Owning Your Dependencies

Dependencies are nearly unavoidable for non-trivial software projects. These can be large dependencies, such as web frameworks and databases, or smaller decisions, such as pagination helpers or simple math libraries. The inevitable inclusion of these dependencies, however, is not an excuse to shape the solutions of your system around what you do not own. Instead, there ought to be an emphasis on finding the right fit and then owning the way dependencies interface with your system. Furthermore, we ought to build our system such that dependencies are plugins and carry nearly the same cost to remove as to add in the first place.

Evaluating What Is Necessary

It's tempting to begin a feature by looking for a solution that already exists. Common software problems have been solved, and solved well, by the open-source community. It's easy to observe that some solutions are better and more accepted than others, but even with these observations you need to factor in a few more points before introducing new dependencies.

Remember that when you introduce a dependency you are placing the correctness of your system in the hands of some external piece of software. The authors did not have your system or specific use cases in mind and it might not be an exact fit for your system. Begin by asking yourself a few questions:

  1. “Can I build this myself with a reasonable amount of time and effort?”
  2. “Will the increased flexibility of what I could build be beneficial?”

Let these questions guide the weight of the pros and cons of dependency inclusion.

Wrap The Interface

You've weighed the pros and cons and have decided to include some dependency. What happens when your dependency falls down for your use cases and is no longer adequate? Do you smack your head and bemoan the work it's going to take to rip the dependency out? Why is that work so difficult? It's because the interface your code depenends on is usually the interface of the dependency, or at least heavily influenced by it. You've essentially leaked the details of the dependency into your codebase instead of hiding that detail. Then, when it comes times to remove that dependency, your codebase is completely dependent on code that does not fullfill your needs. Instead, we ought to decide what needs we have for the dependency. Once we are aware of the needs we can then make an interface corresponding to each way in which we intend to use it. Instead of conforming to the dependency, we have forced the dependency to conform to our needs making the dependency a detail.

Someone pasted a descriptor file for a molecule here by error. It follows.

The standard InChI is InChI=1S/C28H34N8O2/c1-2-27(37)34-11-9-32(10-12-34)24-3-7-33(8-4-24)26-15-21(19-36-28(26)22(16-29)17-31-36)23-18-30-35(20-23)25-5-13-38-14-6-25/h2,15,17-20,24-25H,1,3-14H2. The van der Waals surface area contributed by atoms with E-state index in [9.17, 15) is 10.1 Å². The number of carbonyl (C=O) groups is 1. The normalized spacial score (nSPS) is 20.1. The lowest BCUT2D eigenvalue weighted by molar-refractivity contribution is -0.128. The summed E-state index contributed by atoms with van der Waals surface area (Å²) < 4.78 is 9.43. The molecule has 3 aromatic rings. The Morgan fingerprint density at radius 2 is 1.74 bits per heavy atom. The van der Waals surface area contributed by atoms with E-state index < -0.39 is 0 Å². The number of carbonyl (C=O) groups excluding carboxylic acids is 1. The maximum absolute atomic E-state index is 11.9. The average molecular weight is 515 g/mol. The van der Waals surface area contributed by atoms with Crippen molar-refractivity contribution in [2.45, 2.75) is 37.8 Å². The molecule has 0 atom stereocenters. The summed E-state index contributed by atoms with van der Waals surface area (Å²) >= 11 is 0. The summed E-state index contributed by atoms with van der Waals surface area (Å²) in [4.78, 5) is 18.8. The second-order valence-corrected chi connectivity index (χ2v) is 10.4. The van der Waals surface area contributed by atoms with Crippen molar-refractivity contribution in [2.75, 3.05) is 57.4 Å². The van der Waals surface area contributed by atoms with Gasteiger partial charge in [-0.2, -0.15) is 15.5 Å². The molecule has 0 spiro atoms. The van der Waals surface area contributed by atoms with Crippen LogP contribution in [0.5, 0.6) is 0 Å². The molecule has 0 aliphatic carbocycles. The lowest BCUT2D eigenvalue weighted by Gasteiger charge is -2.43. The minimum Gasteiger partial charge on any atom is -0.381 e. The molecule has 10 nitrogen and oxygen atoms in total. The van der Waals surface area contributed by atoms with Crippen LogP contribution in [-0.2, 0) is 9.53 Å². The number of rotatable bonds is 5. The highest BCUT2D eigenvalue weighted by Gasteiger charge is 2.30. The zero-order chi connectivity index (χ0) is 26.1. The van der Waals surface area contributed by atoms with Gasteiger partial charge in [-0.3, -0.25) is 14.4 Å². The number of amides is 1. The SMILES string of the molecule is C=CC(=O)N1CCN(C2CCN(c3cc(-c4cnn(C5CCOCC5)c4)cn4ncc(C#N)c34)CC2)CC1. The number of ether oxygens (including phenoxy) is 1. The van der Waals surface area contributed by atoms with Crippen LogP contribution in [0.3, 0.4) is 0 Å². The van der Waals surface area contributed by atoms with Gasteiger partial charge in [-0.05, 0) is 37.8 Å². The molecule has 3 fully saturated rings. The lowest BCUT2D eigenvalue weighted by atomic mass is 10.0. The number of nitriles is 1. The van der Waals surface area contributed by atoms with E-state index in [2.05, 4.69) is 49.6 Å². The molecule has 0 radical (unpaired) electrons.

Eric Smith has an excellent post on the subject of mocking only what you own. Everyone should go read it, he has great insight on why mocking third party interfaces is a bad idea. Step one to mocking only what you own, as Eric points out, is to wrap the dependency's interface.

When we wrap our dependencies' uses into coherent interfaces, then dependencies will be almost as easy to remove as they were to introduce. Furthermore, the penalty of switching the dependency out for another is significantly lower. Consider the following example with JQuery's AJAX feature.

getPersonName: function(id, successCallback) {
  $.ajax({
    url: '/person/' + id + '/name',
    dataType: 'json',
    success: function(data) {
      successCallback(data);
    }
  });
};

This seems pretty standard, most applications that use JQuery tend to use these kinds of functions all over the code. The problem is that we are totally dependent on JQuery's ajax method all over our code. Instead, we can recognize that JQuery is a large depedency and that AJAX is a candidate for an interface that we can define in order to wrap a portion of JQuery. So, we write something like this:

var Ajax = {
  get: function(url, dataType, successCallback) {
   $.ajax({
    url: url,
    dataType: dataType,
    success: function(data) {
      successCallback(data);
    }
  });
};

getPersonName: function(id, successCallback) {
  var url = '/person/' + id + '/name';
  Ajax.get(url, 'json', successCallback);
};

Of course, this interface is possibly incomplete as we might want to pass data and configure other ajax settings, but over time the interface will become stable and reflect what uses we have for AJAX. Our code will refer to an idea, AJAX, and not to a specific implementation, namely, $.ajax. Once we have this interface and JQuery specific implementation in place then we can easily swap out JQuery by reimplementing the AJAX interface with our new implementation.

One big win with this approach is the ability to change out the dependency with something else when it comes times to test. For every invocation of $.ajax in the first example's style of coding there is usually a corresponding stub on $.ajax in the test. If we wrap and own the dependency then we are open to multiple implementations of the AJAX interface and can have confidence in swapping implementations.

Taking Action

If you are starting a new feature and feel a dependency is necessary then begin by specifying it's usefulness to you and your project in an interface. If you already have dependencies called all over your code begin refactoring them to an interface as you see them over time. Your future self will thank you immensely when a dependency is a detail and is easily managed.

Patrick Gombert, Software Craftsman

Patrick Gombert enjoys functional programming and studying the history of computer science.